Cologne is a perfect “walking city,” meaning that the best advice I have for you is to just get an old fashioned map and cruise the city. The architecture and window shopping are divine, and in my opinion, are the highlight of this city. Plus, those things are free! I stayed at the youth hostel right by the Cathedral and the main train station (Hauptbahnhof), which just a few steps from the historical district.
The main church in Cologne, ie the seat of the archdiocese, is the Cologne Cathedral. Although there are loads of beautiful churches in Cologne, this one stands, quite literally, above the rest, defining the city skyline with it’s intricate lace-like silhouette, exemplifying classic gothic architecture. The church foundation was laid in 1248 on the anniversary of the assumption of Mary, but due to lacking public interest, resulting in lacking public funds, it was not completed until 1880.
It was badly damaged throughout the course of WWII but has since been restored and now is under constant restorative efforts by a team of 80 who work to protect and preserve the church from “the elements” ie nature. While I was there, the Church was hosting a nightly light show featuring significant dates, numbers, and cities in commemoration of the end of WWII.
I love churches, so bear with me while I fan-girl for a moment here. Unbeknownst to me, I showed up on the perfect weekend with regards to this particular cathedral. It was the weekend of the pilgrimage, the one weekend a year that the entire church is open and you’re able to walk behind the altar to view the relics of the Three Kings, I lit a candle for my family here.
They were also hosting a mass in honor of women and world peace, two topics quite dear to be heart, and a fortuitous day for me to happen into the church. I don’t typically attend mass while I’m traveling, but this seemed too…specific…to pass on. Though I didn’t understand literally a single word, I’m still glad I went. As a side note, one of the things I love about the Catholic church, despite all the drama, is that you can attend mass literally anywhere in the world and still know when to sit, when to stand, and when to say the Our Father.
My two other favorite churches were St. Gereon and GroB St. Martin:
St. Gereon is centrally located close to the shopping district and the Cologne City Museum (which was closed while I was there). It was originally constructed in the 4th century, later becoming a collegiate church and then finally a parish church. It features a very distinct decagon shape and sits off a tiny but beautiful courtyard.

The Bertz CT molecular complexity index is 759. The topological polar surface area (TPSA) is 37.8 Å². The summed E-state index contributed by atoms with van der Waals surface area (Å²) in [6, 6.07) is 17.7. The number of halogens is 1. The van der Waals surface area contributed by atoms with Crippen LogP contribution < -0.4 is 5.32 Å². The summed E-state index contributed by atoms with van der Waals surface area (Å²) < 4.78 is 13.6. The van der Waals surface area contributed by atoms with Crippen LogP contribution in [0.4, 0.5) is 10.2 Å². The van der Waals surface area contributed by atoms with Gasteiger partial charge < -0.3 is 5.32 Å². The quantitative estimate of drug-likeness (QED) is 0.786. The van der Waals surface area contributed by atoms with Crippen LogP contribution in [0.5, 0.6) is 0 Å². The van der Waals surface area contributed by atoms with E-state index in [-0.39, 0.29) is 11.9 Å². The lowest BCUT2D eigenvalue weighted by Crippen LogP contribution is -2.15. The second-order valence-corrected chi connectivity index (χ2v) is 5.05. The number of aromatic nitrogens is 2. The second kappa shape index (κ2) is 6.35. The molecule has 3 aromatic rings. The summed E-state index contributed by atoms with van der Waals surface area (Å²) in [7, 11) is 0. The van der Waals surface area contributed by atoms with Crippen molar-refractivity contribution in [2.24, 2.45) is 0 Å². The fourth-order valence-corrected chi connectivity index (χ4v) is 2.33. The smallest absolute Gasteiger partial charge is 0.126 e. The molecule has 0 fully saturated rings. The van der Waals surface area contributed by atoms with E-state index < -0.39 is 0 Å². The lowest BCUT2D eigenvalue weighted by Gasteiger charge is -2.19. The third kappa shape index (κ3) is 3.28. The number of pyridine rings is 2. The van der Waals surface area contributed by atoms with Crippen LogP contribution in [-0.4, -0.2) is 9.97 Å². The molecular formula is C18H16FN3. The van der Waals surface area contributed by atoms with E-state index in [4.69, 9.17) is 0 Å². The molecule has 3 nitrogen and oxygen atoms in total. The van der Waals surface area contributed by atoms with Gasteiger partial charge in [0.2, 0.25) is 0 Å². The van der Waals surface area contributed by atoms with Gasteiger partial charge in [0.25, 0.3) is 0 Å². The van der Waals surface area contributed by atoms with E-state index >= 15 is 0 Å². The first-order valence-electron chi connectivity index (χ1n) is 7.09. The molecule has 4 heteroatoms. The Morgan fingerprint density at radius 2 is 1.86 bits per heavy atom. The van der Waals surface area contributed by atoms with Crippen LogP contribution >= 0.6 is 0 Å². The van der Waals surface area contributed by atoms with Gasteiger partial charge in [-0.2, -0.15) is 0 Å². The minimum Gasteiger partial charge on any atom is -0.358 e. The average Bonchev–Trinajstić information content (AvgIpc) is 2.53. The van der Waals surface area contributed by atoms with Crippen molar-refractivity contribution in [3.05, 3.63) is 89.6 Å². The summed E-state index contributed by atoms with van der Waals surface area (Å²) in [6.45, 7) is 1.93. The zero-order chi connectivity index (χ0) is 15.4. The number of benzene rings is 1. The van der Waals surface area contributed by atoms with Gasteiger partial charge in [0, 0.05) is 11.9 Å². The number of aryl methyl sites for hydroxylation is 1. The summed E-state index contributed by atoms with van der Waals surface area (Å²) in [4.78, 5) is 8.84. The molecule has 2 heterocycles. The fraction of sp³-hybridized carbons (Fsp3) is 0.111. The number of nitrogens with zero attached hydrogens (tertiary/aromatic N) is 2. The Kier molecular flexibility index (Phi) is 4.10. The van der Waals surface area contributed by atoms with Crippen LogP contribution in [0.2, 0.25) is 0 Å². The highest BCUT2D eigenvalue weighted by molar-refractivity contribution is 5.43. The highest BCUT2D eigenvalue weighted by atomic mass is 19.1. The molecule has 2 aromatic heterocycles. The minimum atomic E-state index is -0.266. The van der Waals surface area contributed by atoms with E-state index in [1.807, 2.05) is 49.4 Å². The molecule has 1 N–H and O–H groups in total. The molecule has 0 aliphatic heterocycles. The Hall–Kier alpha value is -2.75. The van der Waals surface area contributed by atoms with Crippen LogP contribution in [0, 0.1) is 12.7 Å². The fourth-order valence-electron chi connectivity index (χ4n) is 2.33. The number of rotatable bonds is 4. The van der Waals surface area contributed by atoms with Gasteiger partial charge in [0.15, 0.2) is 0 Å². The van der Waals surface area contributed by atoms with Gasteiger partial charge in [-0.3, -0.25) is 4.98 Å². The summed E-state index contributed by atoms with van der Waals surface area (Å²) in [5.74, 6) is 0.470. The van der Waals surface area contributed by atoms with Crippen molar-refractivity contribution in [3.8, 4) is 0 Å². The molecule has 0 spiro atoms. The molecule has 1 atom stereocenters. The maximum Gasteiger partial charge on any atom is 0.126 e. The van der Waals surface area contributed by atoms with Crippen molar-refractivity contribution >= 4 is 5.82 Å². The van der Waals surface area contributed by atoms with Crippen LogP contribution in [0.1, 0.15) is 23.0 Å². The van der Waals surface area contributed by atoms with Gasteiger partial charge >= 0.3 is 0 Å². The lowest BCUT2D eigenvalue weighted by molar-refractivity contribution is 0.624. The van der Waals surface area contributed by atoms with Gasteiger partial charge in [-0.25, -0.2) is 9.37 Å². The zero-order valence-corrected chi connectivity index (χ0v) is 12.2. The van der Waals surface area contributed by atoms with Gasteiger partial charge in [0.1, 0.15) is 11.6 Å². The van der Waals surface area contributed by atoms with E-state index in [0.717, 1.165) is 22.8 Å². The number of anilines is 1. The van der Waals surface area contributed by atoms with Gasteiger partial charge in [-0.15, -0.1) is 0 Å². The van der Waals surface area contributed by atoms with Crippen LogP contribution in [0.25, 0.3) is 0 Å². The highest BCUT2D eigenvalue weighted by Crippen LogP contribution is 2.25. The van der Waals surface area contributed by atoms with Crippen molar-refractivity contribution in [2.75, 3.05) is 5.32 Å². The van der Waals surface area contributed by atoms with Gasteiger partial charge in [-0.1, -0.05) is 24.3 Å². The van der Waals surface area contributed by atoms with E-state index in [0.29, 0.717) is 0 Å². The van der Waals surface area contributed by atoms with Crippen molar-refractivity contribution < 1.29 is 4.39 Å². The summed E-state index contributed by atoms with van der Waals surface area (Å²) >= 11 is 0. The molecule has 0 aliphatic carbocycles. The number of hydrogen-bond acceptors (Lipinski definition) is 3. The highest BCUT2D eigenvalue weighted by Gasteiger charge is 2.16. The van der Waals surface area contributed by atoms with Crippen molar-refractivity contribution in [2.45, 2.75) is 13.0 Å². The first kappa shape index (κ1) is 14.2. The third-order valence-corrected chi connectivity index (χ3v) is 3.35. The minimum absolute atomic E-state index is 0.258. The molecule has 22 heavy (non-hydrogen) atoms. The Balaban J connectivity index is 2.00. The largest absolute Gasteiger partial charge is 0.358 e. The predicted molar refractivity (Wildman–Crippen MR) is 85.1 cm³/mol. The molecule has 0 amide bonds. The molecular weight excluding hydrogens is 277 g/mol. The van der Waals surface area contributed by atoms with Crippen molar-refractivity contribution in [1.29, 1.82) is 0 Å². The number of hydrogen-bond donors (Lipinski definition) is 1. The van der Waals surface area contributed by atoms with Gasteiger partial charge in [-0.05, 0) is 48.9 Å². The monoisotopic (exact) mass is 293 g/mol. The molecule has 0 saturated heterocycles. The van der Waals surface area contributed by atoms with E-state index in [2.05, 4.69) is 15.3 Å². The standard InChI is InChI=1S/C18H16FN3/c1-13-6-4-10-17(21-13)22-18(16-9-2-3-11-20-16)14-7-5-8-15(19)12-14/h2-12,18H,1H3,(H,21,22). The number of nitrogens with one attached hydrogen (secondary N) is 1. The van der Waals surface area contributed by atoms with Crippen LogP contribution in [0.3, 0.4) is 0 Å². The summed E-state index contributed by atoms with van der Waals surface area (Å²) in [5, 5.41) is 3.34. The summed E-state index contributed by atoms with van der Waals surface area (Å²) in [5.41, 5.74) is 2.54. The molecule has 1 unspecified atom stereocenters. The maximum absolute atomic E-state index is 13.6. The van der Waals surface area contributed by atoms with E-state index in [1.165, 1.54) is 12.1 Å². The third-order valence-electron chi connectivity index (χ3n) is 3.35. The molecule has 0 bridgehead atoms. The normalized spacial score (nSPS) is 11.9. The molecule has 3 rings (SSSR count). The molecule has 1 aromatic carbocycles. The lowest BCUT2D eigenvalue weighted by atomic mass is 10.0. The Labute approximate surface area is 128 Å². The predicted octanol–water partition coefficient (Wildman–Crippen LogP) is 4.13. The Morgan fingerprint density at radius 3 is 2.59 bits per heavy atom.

GroB St. Martin sits along the waterfront, peaking up behind the colorful antique businesses lining the Rhine River, marking Old Town in Cologne. Architecturally it demonstrates classic Romanesque features. It too sits off a beautiful courtyard and is the perfect place to stroll after picking up an ice cream in Old Town.
Another example of Romanesque architecture are the old city walls and gates. When Cologne was originally established it was bordered by a wall 4km long with 9 gates and 19 towers. Although most of the wall has since collapsed or beed destroyed as the city grew, there are areas where the original wall and towers still stand.
Even if you’re not interested in architecture, Cologne has lots of modern interests, most notably shopping! I’m more of a window shopper myself, but the beautiful boutiques in this stylish city were certainly alluring.
I did make a couple of purchases while here: chocolate from the Chocolate Museum and the original Cologne, created in Cologne, for which all other Cologne is named (available in several shops but I bought mine at the Fragrance Museum.)
After a day of shopping, I can’t recommend anything other than grabbing a Kolsch beer (because you’re allowed to drink on the streets in Germany) and walking across the Hohenzollern Bridge to watch the sun set over the city, casting the bridge itself as well as the Cathedral and GroB St. Martin, into sharp relief. At this time, rock climbers could be seen practicing their sport on the stone pillars at the end of the bridge.
Like many famous bridges, the Hohenzollern Bridge is home to a wall of love locks, one of the largest collections I’ve seen. Being single, I didn’t add a lock to the bridge, but I wish I had. After all, who is going to love me more than me, and who am I going to love more than traveling? And who’s to say those loves aren’t as great as the love between “Trice and Harold” or “F+K” ❤